May 21, 2008
The USDA Is Eliminating a Program That Many Groups Rely on to Track Pesticide Use and Safety — but Why?
Every year the USDA's National Agricultural Statistics Service (NASS) conducts research on pesticide use and risk associated with various crops, such as corn, soybeans, cotton, and wheat, and the body then releases its data files. That data is used by chemical groups, trade groups, public interest groups and government agencies to track pesticide use and safety, and several advocates say it is the only reliable, publicly searchable database of its kind.
In 2007, however, the USDA scaled back its data collection, and only gathered information on cotton, apples and organic apples. Now, the USDA has announced it will completely eliminate the program in 2008, due to budget cuts, and won't be collecting any data.
This has many people concerned.
Letters to the secretary of agriculture have been signed by the various groups who rely on the USDA's information, including public interest groups such as Greenpeace, NRDC, the Organic Center and the World Wildlife Fund, and industry groups such as Syngenta Crop Protection, Inc., Del Monte Foods and the American Soybean Association.
"It is almost unprecedented to have these diverse interests and stakeholders be on the same side of the issue, including the EPA and federal agencies," said Jennifer Sass, a senior scientist with the NRDC.
It might seem obvious that public interest groups would want to track safety trends. But why would industry organizations be bothered that data is unavailable to the public? Charles Benbrook, a senior scientist with the Organic Center, says "Commodity organizations recognize that without the USDA data they are vulnerable to claims by a variety of parties about pesticide use in their crops." The data also allows farmers to see if they are having issues with a certain pest for a given crop.
While the USDA is blaming budget cuts for the elimination, others aren't so sure funding is the issue. Bill Freese, senior policy analyst with the Center for Food Safety, said, "It's a really serious blow to efforts to improve the safety of our agriculture. The USDA claims it doesn't have funding, but that's no excuse. If you want to do it, you make it a priority and you get it done."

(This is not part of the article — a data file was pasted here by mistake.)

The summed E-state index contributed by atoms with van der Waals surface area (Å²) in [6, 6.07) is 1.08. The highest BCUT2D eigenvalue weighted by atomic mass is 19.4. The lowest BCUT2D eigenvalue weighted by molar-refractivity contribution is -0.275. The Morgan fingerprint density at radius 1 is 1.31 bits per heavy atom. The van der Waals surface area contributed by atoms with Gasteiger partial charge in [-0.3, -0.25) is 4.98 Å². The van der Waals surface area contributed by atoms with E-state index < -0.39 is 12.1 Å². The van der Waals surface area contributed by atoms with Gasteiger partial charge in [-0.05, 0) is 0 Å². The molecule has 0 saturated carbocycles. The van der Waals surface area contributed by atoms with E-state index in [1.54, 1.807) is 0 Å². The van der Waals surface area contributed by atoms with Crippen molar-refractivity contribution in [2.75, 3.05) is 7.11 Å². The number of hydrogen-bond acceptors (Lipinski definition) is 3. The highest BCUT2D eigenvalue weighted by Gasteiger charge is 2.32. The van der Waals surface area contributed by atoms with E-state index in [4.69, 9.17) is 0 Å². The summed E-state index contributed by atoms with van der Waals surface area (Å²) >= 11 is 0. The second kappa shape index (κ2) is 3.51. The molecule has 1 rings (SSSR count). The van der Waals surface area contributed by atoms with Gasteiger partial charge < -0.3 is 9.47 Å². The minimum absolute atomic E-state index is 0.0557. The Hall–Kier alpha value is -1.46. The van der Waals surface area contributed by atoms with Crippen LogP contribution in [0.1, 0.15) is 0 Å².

Freese added that this is an even greater concern now because there has been an upsurge in recent years in pesticide use on genetically modified (GM) crops.
It is interesting to note the one big name conspicuously absent from the letters to the secretary of agriculture: Monsanto. The chemical giant produces Roundup Ready seeds, which are bred to be resistant to Monsanto's Roundup herbicides, the active ingredient of which is Glyphosate.
Benbrook finds the USDA's actions curious at a time when herbicide use on Roundup Ready crops has increased: "The 2007 data would have shown an enormous increase in the pounds of herbicides applied on Roundup Ready crops, especially soybeans. The farm media has been full of stories over the past few years of the problems farmers are facing as weeds become resistant to Glyphosate and other herbicides. I find it curious that at the time of peak interest and need for solid information on pesticide use in soybeans that the Department of Agriculture has decided to stop collecting the data. I wouldn't be surprised if there was some quiet lobbying done by Monsanto to let the program lapse."
While it won't be possible to go back and collect the data for 2007, Benbrook and others are hoping the USDA comes to its senses, and collects critical data on corn, soybeans, wheat and cotton for 2008.